But the most troubling question to Key was why the Spaceborn had kept all news of an Earth vessel landing on Mars a secret – for a week. Two months, if one counted from the nanosecond its launch trajectory was picked up by Spaceborn surveillance systems. That would instantly render a report to the highest circles of Spaceborn governance. Who else knew?
Ditya made a gentle, barely perceptible motion with her head. The message, though, conveyed without words, came through unmistakably: yes, we know what we are asking of you, and we are deeply sorry, but you are the only Marsborn we trust with this.
“I have…concerns,” Key said cooly. “And questions.”
Afia locked eyes with them, and said, “We understand. You don’t know us. We don’t know you. But here we are. And unfortunately, we don’t have much time.“
Ditya began to wheeze a bit now, the weight of the Martian atmosphere crushing the fragile membranes that supported breathing just fine at zero G.
“What you need to know about me is this,” said Key. “I would fight my way through the planet’s core for Jimin.”
For a moment, Afia and Ditya seemed more at ease. Key clarified, “Not for the Marsborn, not for the Spaceborn. For Jimin.” They continued, “What I need to know from you is everything that has happened from the time Spaceborn systems fired up the alert on the Earth vessel’s launch trajectory, to this very minute. And I mean everything.”
Afia spoke gravely, “Yes, we agree. There is no time to waste. We have fitted our transport with an encrypted channel to Ditya and myself only. We can begin to brief you as soon as you are underway.”
“One more concern,” Key said as all three moved toward the exit. “We are all at a complete loss when it comes to the Earthborn, after centuries of isolation.”
Ditya’s voice found its strength again, and let go with a wry chuckle. “Key,” she said, “I can brief you on anything you want to know about the Earthborn.”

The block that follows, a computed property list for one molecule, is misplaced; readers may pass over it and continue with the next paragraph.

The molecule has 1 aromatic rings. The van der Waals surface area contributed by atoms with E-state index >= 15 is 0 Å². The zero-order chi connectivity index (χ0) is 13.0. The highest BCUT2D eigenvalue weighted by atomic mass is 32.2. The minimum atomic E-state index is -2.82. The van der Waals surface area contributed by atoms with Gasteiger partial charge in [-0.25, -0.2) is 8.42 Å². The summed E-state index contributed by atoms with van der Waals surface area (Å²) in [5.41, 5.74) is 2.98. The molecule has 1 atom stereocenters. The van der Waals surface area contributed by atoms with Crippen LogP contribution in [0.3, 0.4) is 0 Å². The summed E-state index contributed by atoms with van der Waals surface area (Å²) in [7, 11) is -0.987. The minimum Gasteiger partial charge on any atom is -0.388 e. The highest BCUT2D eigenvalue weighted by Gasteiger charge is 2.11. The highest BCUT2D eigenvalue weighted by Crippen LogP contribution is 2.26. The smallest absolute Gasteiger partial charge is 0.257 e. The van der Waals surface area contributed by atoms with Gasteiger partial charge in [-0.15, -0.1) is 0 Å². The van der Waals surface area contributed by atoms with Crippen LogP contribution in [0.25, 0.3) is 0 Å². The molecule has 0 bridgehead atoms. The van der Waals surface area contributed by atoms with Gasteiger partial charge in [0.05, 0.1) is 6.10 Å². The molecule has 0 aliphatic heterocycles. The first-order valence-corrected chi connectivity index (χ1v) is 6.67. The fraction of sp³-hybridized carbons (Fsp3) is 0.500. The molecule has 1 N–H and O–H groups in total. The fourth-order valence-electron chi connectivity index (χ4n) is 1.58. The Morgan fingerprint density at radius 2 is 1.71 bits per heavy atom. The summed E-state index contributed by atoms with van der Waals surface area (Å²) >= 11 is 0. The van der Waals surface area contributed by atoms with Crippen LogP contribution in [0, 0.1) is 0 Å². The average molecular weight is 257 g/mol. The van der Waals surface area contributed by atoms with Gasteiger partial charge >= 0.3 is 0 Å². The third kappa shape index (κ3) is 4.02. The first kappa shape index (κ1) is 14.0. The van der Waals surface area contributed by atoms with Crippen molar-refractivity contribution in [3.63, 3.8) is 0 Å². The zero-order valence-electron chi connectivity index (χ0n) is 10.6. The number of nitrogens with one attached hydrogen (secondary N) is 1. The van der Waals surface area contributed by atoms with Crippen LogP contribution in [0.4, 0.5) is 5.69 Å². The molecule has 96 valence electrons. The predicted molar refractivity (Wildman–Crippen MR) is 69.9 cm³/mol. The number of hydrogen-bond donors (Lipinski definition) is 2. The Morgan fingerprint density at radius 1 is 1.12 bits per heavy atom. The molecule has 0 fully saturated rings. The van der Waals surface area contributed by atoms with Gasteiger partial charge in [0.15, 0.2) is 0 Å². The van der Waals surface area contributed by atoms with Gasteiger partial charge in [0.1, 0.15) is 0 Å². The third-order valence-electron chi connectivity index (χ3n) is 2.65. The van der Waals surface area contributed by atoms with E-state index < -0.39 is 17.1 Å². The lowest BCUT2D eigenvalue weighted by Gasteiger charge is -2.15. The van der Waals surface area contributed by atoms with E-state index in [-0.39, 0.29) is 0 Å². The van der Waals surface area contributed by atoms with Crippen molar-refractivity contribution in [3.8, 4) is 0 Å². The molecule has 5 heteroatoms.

“Now how would you know anything about that?”
Ditya seemed to grow smaller and more shrunken by the minute, yet she had now taken on an air of gravitas, speaking to Key as if he were her student.
“My dear,” she said softly. “I am old, and I have played many roles in my lifetime, official and unofficial. And what I know about the Earthborn could fill a gas giant.”
Key was stunned. The door slid open and transport guides swiftly slid the Spaceborn into waiting gel couches. They would finally have some relief from the Martian gravity, and soon enough they would feel at perfect ease in orbit. Afia and Ditya were sure of that, but of little else. This trip to the Martian surface had been an enormous risk, and nothing had gone to plan. What awaited them once that airlock opened in orbit was anyone’s guess.
Key made their way to the transport without being noticed by anyone who knew them – they hoped. Once strapped inside and cleared for departure, they heard Afia’s voice, crisp and clear. “Key, are you ready? We can begin the briefing shortly.”
“Yes,” they replied. They were eager to get started.
“But first, I’m afraid I have some bad news. Ditya has…died, Key. She’s dead.”
“I – I don’t know what to say,” Key replied.
“It’s just that she gave everything. She risked everything…” Afia’s voice trailed off.
“How did it happen?” Key inquired.
“That’s just it, I don’t understand,” Afia’s tone was strained with anxiety now. “Ditya was fine when we locked in for the jump to orbit. All her vital signs had stabilized, and the gel sensory web indicated the all clear. But when we arrived at the station and the airlock opened, she was… lifeless.”
“I am so sorry,” Key responded. “We can put the briefing off for a bit if you need some time.”
“No,” came the answer. “This mission was the culmination of Ditya’s life’s work. It is imperative that we continue.”
“Very good, then,” said Key. “I am standing by.”
This is Part 4 of a story chain that some FtB comrades are writing by turns.
If you have not read the first three parts of our story:
This collaborative story is a project for our Freethought Blogs Halloween Fundraiser. If you enjoy and appreciate the work we do here, please consider making a donation to our legal fund. Every single dollar helps, and is greatly appreciated.
A Dark Web
From the second Kyle broke through the door of Lucy’s, Connie would be operating on autopilot. Adrenaline, training and experience in dozens of these missions would coalesce in blood and brain to transform her into a singularly focused machine. And Connie’s unique “gifts” would provide a covert advantage no ordinary human could match.
But in that instant before the switch flipped, the events that led her to this precise point in space and time flashed before her in an instant. Images, sharp and vibrant, paraded by, bringing back with them the heavy emotional weight of her journey like an unexpected gut-punch. Connie Herbert remained one of few people alive who had a front row seat for all of it: a witness to the whole world transforming, fundamentally and forever, over the course of a single day twenty years ago.